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It's not you, it's me.


I shared the last post "Can we be friends?" with the student in question. I was curious for his reaction. Even more curiously, he didn't really have one. He said it was no big deal and went on to say that it was a strange thing to write about.

Because I over-analyze just about everything when it comes to education, I've been mulling over his reaction, or lack thereof. I have to say, I imagined a lot of responses, but apathy? What's up with that?

When spotting me at Walmart my students positively freak out or run in the other direction. I'm either a movie star or a walking plague. So, it's not my bruised ego playing into this interaction, I'm wondering how the modern friendship is viewed to children that have grown up online.

It's a strange dichotomy to react so strongly when seeing me face-to-face anywhere other than the classroom, but not to consider seriously the access to my personal life that Facebook affords. Is the online friendship purely virtual?

Social networking provides a technology interface that could be enormously advantageous in keeping in touch with your students. That is, concerning their progress, upcoming assessments, missing assignments, and all that other "teacher" stuff. It's a medium as comfortable to many teenagers as the telephone is to me. And in that way, I wouldn't call a student to "talk", but I might call them to conference on their success.


Our school district warns (does not prohibit) AGAINST creating accounts on such social networking sites.

Reason: Any written communication (even electronic) in which a teacher engages for ANY professional purpose is, by law, a matter of public record. The press in South Florida have been using the Freedom of Information Act to investigate what teachers are putting into written form to, or about, students AND parents.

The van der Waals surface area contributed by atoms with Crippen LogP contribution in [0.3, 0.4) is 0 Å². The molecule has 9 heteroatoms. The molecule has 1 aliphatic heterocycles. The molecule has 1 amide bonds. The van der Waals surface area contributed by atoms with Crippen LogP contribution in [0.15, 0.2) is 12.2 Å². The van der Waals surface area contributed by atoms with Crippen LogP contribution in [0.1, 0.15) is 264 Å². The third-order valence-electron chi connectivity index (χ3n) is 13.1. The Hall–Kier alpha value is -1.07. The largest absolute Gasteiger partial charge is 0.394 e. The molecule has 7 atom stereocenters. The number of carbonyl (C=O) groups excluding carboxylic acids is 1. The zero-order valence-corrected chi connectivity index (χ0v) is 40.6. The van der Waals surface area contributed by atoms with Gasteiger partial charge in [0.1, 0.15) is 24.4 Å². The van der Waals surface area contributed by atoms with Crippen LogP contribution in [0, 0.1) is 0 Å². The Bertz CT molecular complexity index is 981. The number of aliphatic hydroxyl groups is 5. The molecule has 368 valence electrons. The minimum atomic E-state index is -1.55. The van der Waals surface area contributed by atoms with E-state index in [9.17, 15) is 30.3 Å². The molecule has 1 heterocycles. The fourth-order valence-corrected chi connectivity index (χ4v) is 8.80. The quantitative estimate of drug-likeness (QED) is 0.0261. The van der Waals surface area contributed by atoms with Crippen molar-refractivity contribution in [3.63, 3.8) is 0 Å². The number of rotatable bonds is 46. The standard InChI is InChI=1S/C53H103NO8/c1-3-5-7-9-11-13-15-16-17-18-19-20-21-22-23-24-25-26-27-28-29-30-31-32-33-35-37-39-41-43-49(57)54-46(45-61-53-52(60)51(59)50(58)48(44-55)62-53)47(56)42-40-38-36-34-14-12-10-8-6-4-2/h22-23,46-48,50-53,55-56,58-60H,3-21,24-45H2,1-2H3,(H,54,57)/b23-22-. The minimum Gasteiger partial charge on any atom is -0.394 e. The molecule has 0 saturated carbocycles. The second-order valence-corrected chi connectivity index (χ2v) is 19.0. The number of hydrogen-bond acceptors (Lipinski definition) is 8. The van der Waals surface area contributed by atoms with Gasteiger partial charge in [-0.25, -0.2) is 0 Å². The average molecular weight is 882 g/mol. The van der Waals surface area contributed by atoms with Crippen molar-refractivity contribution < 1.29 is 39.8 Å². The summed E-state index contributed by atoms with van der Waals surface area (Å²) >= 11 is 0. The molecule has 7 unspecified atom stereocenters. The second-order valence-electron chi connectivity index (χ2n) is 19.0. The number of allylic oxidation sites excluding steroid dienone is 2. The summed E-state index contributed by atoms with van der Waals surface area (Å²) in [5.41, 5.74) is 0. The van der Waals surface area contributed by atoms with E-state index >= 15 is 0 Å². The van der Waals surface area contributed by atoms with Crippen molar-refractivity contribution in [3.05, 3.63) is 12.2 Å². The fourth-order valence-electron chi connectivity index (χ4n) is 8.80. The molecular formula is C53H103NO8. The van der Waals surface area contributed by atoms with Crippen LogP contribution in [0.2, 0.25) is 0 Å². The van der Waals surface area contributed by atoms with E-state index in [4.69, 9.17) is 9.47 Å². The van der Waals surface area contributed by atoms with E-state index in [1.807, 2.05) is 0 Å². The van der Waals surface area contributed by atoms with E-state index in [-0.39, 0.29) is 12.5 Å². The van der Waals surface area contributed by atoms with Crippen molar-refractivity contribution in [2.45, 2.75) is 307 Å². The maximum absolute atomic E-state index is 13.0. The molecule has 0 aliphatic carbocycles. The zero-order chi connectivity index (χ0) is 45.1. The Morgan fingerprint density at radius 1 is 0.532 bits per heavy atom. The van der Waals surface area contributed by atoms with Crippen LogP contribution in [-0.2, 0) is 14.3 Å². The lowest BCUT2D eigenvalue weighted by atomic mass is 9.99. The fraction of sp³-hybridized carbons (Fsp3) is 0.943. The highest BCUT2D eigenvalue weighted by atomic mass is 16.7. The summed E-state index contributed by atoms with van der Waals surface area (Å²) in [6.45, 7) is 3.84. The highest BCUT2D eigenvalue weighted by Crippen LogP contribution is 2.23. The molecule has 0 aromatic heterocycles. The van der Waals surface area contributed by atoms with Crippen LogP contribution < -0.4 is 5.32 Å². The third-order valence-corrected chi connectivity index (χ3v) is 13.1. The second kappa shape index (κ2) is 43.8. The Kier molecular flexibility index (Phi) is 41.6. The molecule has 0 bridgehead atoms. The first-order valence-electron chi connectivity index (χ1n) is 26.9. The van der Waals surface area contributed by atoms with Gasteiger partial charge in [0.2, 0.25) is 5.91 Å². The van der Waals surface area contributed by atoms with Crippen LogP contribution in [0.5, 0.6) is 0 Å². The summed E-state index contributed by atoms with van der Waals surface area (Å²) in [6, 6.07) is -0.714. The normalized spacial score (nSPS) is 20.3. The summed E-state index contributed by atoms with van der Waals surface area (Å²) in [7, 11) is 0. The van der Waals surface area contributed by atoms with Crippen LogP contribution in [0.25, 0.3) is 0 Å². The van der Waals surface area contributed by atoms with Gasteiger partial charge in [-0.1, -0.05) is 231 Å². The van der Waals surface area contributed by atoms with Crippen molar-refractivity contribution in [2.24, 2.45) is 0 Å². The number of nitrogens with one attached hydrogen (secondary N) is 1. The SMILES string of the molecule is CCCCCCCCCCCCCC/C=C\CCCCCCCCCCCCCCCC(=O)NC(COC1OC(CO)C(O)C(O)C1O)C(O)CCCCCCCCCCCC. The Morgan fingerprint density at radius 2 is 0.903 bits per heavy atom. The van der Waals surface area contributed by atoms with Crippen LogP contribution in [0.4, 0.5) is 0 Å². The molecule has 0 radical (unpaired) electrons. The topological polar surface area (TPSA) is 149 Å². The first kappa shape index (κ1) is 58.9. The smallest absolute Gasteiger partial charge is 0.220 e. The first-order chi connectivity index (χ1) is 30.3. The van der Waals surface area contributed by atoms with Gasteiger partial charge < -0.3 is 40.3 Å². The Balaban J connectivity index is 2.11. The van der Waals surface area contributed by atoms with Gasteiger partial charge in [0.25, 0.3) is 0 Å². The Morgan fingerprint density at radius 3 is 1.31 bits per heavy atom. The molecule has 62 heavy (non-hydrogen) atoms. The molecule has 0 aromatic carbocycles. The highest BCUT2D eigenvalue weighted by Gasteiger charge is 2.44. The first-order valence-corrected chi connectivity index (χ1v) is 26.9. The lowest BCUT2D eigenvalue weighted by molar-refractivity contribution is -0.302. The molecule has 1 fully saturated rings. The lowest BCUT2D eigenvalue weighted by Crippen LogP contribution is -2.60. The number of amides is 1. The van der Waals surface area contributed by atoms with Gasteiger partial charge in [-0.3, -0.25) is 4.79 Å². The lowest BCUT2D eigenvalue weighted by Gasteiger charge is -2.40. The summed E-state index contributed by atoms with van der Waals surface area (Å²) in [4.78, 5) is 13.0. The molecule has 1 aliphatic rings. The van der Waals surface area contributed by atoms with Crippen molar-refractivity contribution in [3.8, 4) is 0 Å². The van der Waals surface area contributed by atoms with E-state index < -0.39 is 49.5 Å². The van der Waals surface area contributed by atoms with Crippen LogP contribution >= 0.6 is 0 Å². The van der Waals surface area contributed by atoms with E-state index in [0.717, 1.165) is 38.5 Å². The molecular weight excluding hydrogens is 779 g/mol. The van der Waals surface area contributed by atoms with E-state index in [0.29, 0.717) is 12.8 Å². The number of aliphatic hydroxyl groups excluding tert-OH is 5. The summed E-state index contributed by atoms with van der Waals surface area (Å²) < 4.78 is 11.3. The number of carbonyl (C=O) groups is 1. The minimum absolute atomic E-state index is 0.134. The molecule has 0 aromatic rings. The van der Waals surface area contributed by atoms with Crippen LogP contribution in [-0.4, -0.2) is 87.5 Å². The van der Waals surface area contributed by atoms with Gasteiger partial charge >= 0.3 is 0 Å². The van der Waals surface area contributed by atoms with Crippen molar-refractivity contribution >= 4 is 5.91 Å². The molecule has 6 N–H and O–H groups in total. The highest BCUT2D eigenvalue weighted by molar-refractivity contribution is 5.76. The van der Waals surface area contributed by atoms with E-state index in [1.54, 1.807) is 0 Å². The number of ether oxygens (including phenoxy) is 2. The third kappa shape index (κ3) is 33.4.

I highly suspect it is an attempt to catch/make some headlines about some possibly unscrupulous interactions. However, any communications about a child's academic or behavioral issues - since it falls under the umbrella of professional acts, also become "fair game."

I have most email addresses for parents (if they have one)... but the ONLY message I send electronically is "Mr. or Mrs....... I need to speak to you directly about..........."

At the first school I taught, a majority of parents had emails, and I sent out a short general note on what we did, topics they could ask about at home, and homework (if any). Think of it more as a mini-newsletter than focused, specific communication about individuals. I'm sure many parents just deleted them, since I never heard from them - but some of them would respond occasionally, so it was worth it to me to send out those notes.

As far as social networking sites go... You'd have to be extremely careful what you put up. Liability, out-of-context clips, and more are fairly easily made. Personally, I don't engage in sites like FB and MS. I DO have an LJ, but I am careful to lock those posts and responses from/ to people who refer to my real name rather than my screen name. Why? Because I don't need trouble to come looking for me - I have plenty enough on my plate already.

However, depending on how you use FB (personal or professional) would be whether I would have accepted that friending. On LJ, *IF* a student could find me and requested a friend, I have no problem accepting it. Simply because I can categorize them into a group, and decide whether I cared if they saw a particular post or not.

As far as the freak out or plague thing goes: in my personal experience, students tend to *want* to be recognized, if they call attention to themselves. Sometimes its a need to feel that someone they consider important interacts with them, sometimes it's a 'show off' gesture to someone around them, and sometimes... its just because they like you. LOL! The plague could mean they don't want to have you speaking with their parent who's around, or they're having a bad day, or they are just not in the mood to speak with you. MOST of the time though, students who try to get my attention in such situations usually will say hi, maybe give me a hug, maybe chat for about 1 minute, and then go on their way. I haven't had anyone turn it into a huge production either way. Heh.

Maybe I haven't been in the classroom long enough. :P

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Recent Comments

  • Fyreseer: At the first school I taught, a majority of parents read more
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